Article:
The following lachrymose missive has absolutely nothing -- at all -- to do with backpacking or hiking or gear, etc. That’s why it’s in chaff. It’s also pretty darned long. So those of you who get irritated at reading posts in BPL that aren’t backpacking related might want to skip this one. And those who get uncomfortable reading something that’s kinda personal might want to skip this one too. I apologize ahead of time for the post, but I needed an outlet. And, currently, BPL is my community. FWIW.
He was such a good boy….
Chance knew something was wrong.
He didn’t know what, exactly. After all, he is a dog. But he saw his ‘dad’ slumped haphazardly on the living room floor, leaning against the couch, sobbing. Slowly, his head bowed slightly, his brow furrowed over his deep brown puppy eyes, he padded over and gently nestled his head into my chest, trying to console me. I lowered my head and buried my face into the long, thick, tan hair covering his neck, and sobbed even harder.
Grief, to me, is one of the more interesting emotions. It can come upon you quite suddenly and terrifyingly, like a freak lightning storm on an exposed ridge. Or it can take hold of you slowly and envelope you, like a thick valley fog moving up with the wind to the top of a hill. But once it has you, it’s as if someone has filled the inside of your body with dense, wet sand. You can’t move. You can hardly breathe. And the pain spills every which way through your tears and your cries.
And as I sat crumpled on my living room floor, it had me firmly in its clutches. I had buried Gloria a few short weeks prior. She was 42. It would be a couple of months before the medical examiner would tell me what she died of (spontaneous ventricular fibrillation), but not why. He couldn’t. There were no medical ‘reasons’ for the death. No arterial buildup, no coronary issues or defects, nothing. She was visiting a friend and suddenly didn’t feel well. She decided to lie down on the floor while he made her some tea. When he got back from the kitchen, she was blue. She never regained consciousness.
That was nearly 10 years ago. Chance has been consoling me, and humoring me, and loving me, and teaching me those lessons that, seemingly, only a non-human can, ever since.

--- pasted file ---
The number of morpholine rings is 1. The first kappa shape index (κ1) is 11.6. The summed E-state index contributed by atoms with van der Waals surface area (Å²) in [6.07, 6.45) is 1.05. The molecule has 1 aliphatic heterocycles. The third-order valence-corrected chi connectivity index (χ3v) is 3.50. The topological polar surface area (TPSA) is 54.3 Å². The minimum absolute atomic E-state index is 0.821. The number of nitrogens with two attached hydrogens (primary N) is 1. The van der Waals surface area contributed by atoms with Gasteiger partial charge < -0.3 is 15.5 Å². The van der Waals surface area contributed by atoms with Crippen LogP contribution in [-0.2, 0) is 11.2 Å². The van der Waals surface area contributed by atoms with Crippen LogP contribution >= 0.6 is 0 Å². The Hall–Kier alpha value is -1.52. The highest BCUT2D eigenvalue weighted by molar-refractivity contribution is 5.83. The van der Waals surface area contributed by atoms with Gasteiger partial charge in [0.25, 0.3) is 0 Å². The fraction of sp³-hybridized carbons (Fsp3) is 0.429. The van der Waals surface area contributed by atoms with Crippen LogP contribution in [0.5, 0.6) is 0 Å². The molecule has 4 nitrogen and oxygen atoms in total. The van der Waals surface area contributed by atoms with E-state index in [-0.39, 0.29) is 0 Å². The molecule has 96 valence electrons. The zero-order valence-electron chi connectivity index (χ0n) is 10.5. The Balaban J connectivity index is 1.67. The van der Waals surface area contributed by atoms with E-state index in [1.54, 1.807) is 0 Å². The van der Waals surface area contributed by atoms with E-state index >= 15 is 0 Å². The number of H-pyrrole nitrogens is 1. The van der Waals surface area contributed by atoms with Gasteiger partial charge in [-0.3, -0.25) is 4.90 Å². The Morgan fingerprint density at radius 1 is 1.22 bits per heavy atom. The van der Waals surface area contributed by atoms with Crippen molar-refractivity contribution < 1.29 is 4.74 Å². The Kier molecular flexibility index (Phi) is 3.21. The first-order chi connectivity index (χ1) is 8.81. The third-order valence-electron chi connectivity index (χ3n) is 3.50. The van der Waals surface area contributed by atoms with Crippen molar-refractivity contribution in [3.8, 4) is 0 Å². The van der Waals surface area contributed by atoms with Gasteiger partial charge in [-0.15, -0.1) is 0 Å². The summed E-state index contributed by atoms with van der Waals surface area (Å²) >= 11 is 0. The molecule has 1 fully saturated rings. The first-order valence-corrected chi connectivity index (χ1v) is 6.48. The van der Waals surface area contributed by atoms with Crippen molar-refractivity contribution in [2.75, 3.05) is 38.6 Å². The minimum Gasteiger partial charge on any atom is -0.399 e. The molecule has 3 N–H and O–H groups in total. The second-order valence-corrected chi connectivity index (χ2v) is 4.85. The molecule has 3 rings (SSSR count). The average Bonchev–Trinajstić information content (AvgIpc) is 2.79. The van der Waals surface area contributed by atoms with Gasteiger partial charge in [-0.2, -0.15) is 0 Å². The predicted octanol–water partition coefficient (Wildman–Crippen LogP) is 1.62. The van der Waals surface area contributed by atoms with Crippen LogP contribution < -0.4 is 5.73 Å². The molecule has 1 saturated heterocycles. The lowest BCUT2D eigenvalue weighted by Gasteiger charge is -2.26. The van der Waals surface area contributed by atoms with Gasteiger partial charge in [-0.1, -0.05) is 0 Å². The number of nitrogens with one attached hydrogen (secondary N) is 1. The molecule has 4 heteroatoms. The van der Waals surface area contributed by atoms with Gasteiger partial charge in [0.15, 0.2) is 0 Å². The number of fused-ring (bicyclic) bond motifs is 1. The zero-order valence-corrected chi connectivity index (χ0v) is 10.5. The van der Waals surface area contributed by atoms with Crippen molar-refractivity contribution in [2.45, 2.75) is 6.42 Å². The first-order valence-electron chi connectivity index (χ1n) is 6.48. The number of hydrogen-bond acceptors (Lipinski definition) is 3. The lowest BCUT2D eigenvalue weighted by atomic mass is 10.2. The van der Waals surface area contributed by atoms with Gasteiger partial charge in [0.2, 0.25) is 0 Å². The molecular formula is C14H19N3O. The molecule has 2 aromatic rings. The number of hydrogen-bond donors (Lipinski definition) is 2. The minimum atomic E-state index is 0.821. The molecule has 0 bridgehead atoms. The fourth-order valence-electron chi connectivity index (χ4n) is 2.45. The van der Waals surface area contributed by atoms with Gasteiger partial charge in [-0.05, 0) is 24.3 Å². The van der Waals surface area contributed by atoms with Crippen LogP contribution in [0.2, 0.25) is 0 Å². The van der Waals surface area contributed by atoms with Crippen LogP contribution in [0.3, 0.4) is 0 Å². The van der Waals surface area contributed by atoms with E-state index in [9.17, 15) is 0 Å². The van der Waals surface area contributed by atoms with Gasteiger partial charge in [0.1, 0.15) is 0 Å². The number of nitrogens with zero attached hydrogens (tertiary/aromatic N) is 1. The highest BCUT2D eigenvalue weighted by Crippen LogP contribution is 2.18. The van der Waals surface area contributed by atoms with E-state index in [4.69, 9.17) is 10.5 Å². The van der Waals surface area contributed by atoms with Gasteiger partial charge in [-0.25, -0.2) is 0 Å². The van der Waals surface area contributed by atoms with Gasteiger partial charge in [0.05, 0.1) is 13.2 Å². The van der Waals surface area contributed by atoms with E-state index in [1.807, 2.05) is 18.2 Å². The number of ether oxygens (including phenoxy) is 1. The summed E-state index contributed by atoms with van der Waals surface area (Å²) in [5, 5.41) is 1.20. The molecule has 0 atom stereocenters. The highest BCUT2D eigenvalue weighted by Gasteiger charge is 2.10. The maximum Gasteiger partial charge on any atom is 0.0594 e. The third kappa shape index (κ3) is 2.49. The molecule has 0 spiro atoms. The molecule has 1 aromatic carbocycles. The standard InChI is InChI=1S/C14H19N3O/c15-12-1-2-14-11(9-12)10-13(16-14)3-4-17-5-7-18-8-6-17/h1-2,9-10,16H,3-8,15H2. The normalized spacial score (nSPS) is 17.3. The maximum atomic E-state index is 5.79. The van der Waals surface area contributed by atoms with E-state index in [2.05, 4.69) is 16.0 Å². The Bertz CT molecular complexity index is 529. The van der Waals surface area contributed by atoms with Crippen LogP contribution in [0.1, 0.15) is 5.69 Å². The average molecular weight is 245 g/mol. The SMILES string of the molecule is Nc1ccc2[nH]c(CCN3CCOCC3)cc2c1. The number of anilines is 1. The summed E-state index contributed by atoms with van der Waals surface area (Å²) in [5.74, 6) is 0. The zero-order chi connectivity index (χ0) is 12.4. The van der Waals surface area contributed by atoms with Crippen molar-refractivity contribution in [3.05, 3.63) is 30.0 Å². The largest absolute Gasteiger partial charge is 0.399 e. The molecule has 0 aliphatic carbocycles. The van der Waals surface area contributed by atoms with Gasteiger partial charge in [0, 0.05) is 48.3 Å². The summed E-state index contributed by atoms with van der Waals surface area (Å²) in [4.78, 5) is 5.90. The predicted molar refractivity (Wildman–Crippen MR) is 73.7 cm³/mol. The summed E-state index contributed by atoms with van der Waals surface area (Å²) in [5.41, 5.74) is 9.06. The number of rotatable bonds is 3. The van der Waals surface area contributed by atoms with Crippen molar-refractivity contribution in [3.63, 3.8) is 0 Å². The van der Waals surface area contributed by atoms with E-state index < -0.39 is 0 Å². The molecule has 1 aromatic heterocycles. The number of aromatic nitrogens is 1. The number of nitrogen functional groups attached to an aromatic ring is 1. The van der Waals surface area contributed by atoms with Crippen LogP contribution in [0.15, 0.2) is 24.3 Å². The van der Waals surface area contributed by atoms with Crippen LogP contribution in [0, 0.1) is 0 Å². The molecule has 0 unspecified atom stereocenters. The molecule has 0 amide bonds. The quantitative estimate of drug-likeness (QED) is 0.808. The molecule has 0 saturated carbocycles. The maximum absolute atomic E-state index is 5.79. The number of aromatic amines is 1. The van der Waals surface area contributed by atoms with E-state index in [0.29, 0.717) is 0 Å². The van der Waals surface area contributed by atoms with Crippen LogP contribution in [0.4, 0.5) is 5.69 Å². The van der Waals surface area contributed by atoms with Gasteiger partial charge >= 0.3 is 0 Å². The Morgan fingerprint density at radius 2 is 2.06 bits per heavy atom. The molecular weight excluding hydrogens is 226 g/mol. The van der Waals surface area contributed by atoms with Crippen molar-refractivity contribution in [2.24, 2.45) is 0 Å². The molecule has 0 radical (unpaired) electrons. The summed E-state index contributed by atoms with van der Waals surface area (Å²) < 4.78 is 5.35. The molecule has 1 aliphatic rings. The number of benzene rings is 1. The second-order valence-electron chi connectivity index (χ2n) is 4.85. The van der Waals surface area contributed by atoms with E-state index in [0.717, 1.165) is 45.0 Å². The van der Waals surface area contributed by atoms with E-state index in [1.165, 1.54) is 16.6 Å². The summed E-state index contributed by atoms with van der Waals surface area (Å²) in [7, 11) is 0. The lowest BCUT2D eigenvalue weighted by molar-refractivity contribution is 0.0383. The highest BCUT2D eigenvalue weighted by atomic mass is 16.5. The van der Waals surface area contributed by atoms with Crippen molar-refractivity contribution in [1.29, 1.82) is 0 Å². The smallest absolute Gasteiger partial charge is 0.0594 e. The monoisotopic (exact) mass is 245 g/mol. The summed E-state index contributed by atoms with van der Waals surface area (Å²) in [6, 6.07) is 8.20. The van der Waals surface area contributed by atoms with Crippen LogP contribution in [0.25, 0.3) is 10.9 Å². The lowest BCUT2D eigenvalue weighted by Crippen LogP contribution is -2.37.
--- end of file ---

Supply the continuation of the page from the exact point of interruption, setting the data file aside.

Gloria was the reason Chance came into the family. We lived in a tiny house in Hillsboro, Oregon, with five cats and a bedroom full of birds. Another animal was certainly not in our future! So when we saw this beautiful nine-month-old pup running down the middle of the road -- during rush hour no less -- his tail high and determination strong, and as we followed him and eventually coaxed him into our van, I told Gloria that this dog would have to go to the shelter.
And it did. Gloria went back to the neighborhood from which we saw him run and began knocking on doors. She found his owner -- a boorish ass who, we found out later, kept the dog tied up 24/7 in the back yard and paid it little attention. The dog had gotten loose and run before, he said. Go figure. When he found out the dog was now in the shelter, and that it would cost $75 to retrieve it, he mumbled that the dog could stay there as far as he was concerned.
So Gloria went to visit the dog, and came home and told me we simply had to adopt him. “No way, we have too many animals already!” I protested. Besides, I reasoned, he was beautiful. Someone would grab him quick. “But he acts crazy confined in that cage,” Gloria countered. No one was going to adopt him, she whimpered.
I’m sure some of you guys can relate to this: Gloria had a way of crying that simply melted any defense or argument I had. She didn’t abuse this ‘power.’ It was always sincere. And it was always, every single time, effective. We brought Chance (so named because we were giving him a second chance at a decent life) home a couple of days later on a cold, January afternoon.